Challenges in finding available labour, combined with rising costs, prompted logistics service provider, iForce, and their client, The Works, to re-think their approach to achieving peak for the leading toys and stationery retailer. Ensuring reliable fulfilment would require a commitment to advanced automation including state-of-the-art, right-size packaging technology from Sparck.
Established in 1981, The Works has grown to become the go-to multi-channel value retailer for reading, learning, creativity and play, with 525 shops in the UK & Ireland and an online store visited by over 41.5 million customers a year.
Customer service is of prime importance to the business – efficient fulfilment of online orders, along with prompt delivery of well packaged items is essential for winning repeat sales. However, with the industry wide scarcity of suitable labour, and the inevitable rises in labour costs, delivering increasing peak volumes was becoming ever more challenging.
To address these issues, in 2020 iForce embarked on a business-wide initiative to develop a strategy for investment into advanced warehouse automation, and as a key client The Works was fully involved and supportive of the move.
Neil Lavercombe, Business Planning Manager at iForce, responsible for ecommerce development, explains: “Like every business in the industry labour was becoming increasingly difficult to find and more expensive, and that put at risk our ability to deliver peak for our clients. So, we decided to develop a strategy around automation, based on lowering our dependency on labour, particularly at peak, therefore de-risking our ability to deliver.”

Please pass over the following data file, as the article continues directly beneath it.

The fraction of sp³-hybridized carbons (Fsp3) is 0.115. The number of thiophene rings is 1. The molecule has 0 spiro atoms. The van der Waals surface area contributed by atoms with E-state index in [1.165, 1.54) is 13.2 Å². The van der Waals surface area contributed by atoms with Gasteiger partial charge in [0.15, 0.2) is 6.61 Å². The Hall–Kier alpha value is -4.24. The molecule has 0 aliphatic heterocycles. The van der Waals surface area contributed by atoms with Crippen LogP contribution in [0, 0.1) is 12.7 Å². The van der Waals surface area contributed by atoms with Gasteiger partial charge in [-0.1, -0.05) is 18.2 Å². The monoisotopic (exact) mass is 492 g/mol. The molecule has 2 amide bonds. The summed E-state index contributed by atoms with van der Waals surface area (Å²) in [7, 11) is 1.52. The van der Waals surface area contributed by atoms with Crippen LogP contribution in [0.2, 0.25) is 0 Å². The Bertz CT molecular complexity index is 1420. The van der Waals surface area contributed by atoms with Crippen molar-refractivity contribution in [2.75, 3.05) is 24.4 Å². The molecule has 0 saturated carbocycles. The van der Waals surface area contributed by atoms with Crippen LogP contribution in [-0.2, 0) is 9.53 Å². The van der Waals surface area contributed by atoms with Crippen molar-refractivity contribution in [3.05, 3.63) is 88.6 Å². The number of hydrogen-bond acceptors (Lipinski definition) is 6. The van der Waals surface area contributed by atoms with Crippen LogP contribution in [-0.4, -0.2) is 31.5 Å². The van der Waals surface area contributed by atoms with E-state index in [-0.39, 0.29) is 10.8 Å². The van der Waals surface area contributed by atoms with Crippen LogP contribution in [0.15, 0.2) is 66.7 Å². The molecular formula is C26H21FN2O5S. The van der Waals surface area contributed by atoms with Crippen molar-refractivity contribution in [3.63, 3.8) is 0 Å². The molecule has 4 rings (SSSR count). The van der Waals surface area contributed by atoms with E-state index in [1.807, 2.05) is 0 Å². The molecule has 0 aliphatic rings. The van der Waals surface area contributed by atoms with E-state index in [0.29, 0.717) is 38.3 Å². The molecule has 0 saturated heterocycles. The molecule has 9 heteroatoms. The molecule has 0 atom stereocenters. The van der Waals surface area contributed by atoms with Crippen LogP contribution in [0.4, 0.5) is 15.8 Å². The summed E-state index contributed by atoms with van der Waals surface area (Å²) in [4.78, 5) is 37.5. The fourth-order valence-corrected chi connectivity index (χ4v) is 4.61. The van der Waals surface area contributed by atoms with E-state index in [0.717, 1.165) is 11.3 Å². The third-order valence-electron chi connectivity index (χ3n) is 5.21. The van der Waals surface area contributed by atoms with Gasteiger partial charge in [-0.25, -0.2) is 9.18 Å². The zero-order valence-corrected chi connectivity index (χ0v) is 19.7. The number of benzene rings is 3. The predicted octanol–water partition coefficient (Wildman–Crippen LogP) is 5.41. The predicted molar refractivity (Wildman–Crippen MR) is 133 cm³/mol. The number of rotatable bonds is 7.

There were three elements to the strategy: robotic goods-to-person order picking, robot assisted picking and automated packaging systems. However, it was absolutely critical that all three should work in perfect synchronisation with each other.
The Works was a prime candidate for robot-assisted picking linked to an automated packing machine. Lavercombe points out: “When it came to evaluating the different packing solutions on the market, we quickly determined that the principle of auto fit-to-size packaging had big advantages over the traditional box-closer systems, and the supplier that really stood out was Sparck Technologies with their CVP Impack machine.”
The CVP Impack measures, constructs, tapes, weighs and labels each parcel in just a matter of seconds. The operator simply places the item(s) to be packed onto the machine and scans the order. The system identifies the order and automatically conveys the items to a 3D scanner to measure and calculate the minimum box size required. The cardboard is then cut and folded to create a snug fit around the goods and tape is applied on just two sides to secure the box. Then an in-line scale checks the weight against the order and, finally, the box is automatically conveyed to a label printer where a carrier compliant label is created and applied.
The decision made, installation of a dual feed CVP Impack machine took place at iForce’s Rugby warehouse in June 2022, well in time for The Work’s busy autumn peak season. The dual operator feed facilitates a seamless and continuous flow of orders, from order-totes arriving at the machine, to complete, perfectly sized packages, weighed and labelled, ready for despatch.